Driving into Paradox to meet them at their farmstead required traversing along steep switchbacks and somewhat treacherous segments of road under construction. I greeted Greg and Marty and immediately felt welcome. We discussed their individual journeys that led them to Paradox and their motivations for farming, especially in a contemporary food system which presents challenges to the average small-scale farmer.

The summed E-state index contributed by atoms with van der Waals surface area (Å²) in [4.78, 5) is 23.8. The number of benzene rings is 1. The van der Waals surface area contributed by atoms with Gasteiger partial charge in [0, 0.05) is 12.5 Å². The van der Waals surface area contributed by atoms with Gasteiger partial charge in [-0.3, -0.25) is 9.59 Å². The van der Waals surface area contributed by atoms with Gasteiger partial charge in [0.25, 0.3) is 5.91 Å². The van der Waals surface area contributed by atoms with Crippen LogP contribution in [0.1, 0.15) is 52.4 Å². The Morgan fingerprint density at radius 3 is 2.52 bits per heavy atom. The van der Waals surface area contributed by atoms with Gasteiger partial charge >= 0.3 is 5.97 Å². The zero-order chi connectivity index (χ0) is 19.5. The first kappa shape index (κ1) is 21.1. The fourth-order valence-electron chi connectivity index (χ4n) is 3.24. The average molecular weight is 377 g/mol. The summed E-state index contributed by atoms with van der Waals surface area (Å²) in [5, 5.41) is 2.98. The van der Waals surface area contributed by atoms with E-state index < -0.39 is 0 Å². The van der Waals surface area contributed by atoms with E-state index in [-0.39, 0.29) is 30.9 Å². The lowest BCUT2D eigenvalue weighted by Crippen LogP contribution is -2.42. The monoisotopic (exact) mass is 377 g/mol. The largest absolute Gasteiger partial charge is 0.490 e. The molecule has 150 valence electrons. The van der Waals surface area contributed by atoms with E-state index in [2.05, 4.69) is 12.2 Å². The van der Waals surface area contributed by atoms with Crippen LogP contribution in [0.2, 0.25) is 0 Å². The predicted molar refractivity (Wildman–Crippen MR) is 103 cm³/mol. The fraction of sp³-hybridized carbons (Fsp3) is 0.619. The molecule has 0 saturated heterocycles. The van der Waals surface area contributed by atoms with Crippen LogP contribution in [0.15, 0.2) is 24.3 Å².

Marty and Greg both grew up with a deep admiration for and gravitation toward growing food. Marty, a Midwesterner born and raised on a farm in Ohio, moved to Manhattan immediately after high school and eventually landed in the Hudson Valley. She worked on Moody Hill Farms, the largest certified organic farm in New York State. Founded by compost expert Karl Hammer, they boasted a massive composting operation using scraps from the nearby Culinary Institute of America and used coffee grounds from Nestle’s. They sold produce to several dozen New York City restaurants and distributed compost and soil blends along the east coast. Moody Hill Farms’ compost and soil operations would eventually evolve into McEnroe Organics. Greg grew up in the Montrose Country region and spent a substantial amount of time in the area despite moving around often as the child of a military father. He attended high school and college in Indiana but continued spending time in western Colorado. He decided that he wanted to permanently reside in the area instead of merely visiting on occasion. He worked in the forestry field for about 10 years. Ultimately, they both ended up in Lake Powell. She decided to follow the splendor of the southwest and accepted a temporary job there, where she met Greg. She noticed the abundance of potted peppers and tomatoes on his small porch when she first visited him and thought, “Uh oh… this might be him.” They bonded over their passion for growing food and decided to dedicate their lives to farming.